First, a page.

Vanderbilt engineers to train neural networks and enhance Chattanooga transit system
Chattanooga is the test city for new Department of Energy-funded project that leverages expertise of Vanderbilt engineers and widespread availability of 1-gigabyte Internet connection to revolutionize energy efficiency of transit providers.
Advancements in data sensors, data collection and machine learning will fuel the project, which aims to optimize schedules of bus routes, decrease stop-and-go bus driving and reduce energy consumption at a system-wide level.
Creating reusable tools that can benefit other mid-size cities is a key goal of the two-year project with the Chattanooga Area Regional Transportation Authority. Chattanooga’s existing Internet capabilities and multi-modal public transit options made the metropolitan area attractive for the research, the DOE said.
Vanderbilt Assistant Professor of Computer Science Abhishek Dubey and Research Assistant Professor of Civil and Environmental Engineering Yuche Chen, with Aron Laszka, an assistant professor at the University of Houston and former Vanderbilt research assistant professor, will provide context-specific, high definition energy consumption maps for the transit agency. The maps will be trained using rich data sets collected directly from CARTA vehicles that capture everything from the route to the terrain to when and how bus drivers brake and accelerate, Dubey said.
The target is a 15 percent reduction in energy use, a figure established in consultation with CARTA, he said.
“Even 10 percent would mean huge savings,” said Dubey, a senior research scientist at the Vanderbilt Institute for Software Integrated Systems. “What we are imagining is a block-by-block high-fidelity map of energy consumption at different times of the day.
“We will suggest updates to the schedules and adjust frequency. We’ll update the allocation of buses to routes to improve efficiency,” he said. “On city streets, for example, we may want to put EV buses, which support regenerative braking, rather than gas or diesel buses.”
At Vanderbilt, SCOPE, which is Dubey’s lab within the software institute, and VECTOR, the Vanderbilt Center for Transportation and Operational Resiliency are partnering on the study. The research team also includes the East Tennessee Clean Fuels Coalition, the Enterprise Center and Green Commuter as well as CARTA.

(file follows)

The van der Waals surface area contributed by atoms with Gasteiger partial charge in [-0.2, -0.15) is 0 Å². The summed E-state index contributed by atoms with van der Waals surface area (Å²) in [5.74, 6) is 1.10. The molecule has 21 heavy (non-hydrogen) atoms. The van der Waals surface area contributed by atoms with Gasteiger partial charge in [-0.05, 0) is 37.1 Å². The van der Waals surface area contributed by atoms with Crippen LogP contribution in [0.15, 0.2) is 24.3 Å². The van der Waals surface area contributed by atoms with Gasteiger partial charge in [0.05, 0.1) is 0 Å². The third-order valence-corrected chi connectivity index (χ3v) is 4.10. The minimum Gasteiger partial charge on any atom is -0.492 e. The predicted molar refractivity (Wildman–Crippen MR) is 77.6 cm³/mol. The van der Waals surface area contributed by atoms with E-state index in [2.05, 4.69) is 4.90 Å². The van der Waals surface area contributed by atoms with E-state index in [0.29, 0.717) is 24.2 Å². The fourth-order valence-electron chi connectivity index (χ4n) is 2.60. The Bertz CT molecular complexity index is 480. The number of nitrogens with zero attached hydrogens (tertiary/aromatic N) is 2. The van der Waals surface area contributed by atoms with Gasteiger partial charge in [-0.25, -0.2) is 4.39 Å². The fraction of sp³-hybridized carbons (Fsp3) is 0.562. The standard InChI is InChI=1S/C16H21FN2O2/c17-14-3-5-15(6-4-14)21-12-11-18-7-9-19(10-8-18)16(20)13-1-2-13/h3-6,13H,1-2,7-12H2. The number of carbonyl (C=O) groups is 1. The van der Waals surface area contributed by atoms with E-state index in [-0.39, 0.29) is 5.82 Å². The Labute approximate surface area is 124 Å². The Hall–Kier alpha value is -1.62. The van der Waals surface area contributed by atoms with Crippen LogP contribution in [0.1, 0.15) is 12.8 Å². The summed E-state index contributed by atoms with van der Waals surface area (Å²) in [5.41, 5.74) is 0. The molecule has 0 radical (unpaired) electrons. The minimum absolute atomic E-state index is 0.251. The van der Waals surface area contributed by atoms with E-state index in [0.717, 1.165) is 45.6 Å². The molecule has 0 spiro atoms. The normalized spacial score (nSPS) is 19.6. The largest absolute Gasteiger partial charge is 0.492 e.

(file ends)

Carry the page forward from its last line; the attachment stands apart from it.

Chattanooga’s innovation in technology-enabled sectors such as transportation and its smaller footprint as a metro area make such a project feasible, said Craig Philip, VECTOR director and research professor of civil and environmental engineering.
Philip also credits the TennSmart coalition, of which Vanderbilt is a founding member, with bringing the group together. The coalition is doing what it was designed to do, he said, which is “expose all the parties in Tennessee who are playing in the mobility sandbox to each other” to take advantage of expertise and potential funding.
The project is one of 42 projects totaling $80 million the DOE announced to support advanced vehicle technologies. The agency wants to invest in early-stage research of transportation technologies that can give families and businesses more options while reducing U.S. dependence on outside energy sources and decreasing overall consumption.
Much of the $1 million grant will pay for new instrumentation on CARTA buses. Chattanooga operates a diverse transit system. In addition to traditional fixed-route bus service CARTA offers e-bicycles, electric shuttles downtown, specialized van transportation, demand-responsive neighborhood service, shared electric vehicles, EV charging, parking garages, metered surface lots, and the railway on Lookout Mountain. The agency added its first fixed-route, all-electric bus earlier this year under a plan to update the entire fleet.
Dubey has applied machine-learning algorithms and developed distributed information management platform for fleet prognostics. He has also developed algorithms to predict and optimize the operation of transit authority vehicles using data-driven approaches. Chen, who was a principle transportation systems scientist at the National Renewable Energy Laboratory prior to joining Vanderbilt in 2017, has done research using machine learning algorithms to estimate trip-level real-time fuel consumption of personal transportation based on vehicle type, road classification, and traffic condition.
This study involves data collection, algorithm creation and routing optimization. Training, or re-training, drivers would occur in a subsequent testing phase.
But none of it would be possible without Chattanooga’s “gig economy.”
“We can move data at a high rate and not worry about bandwidth,” Dubey said.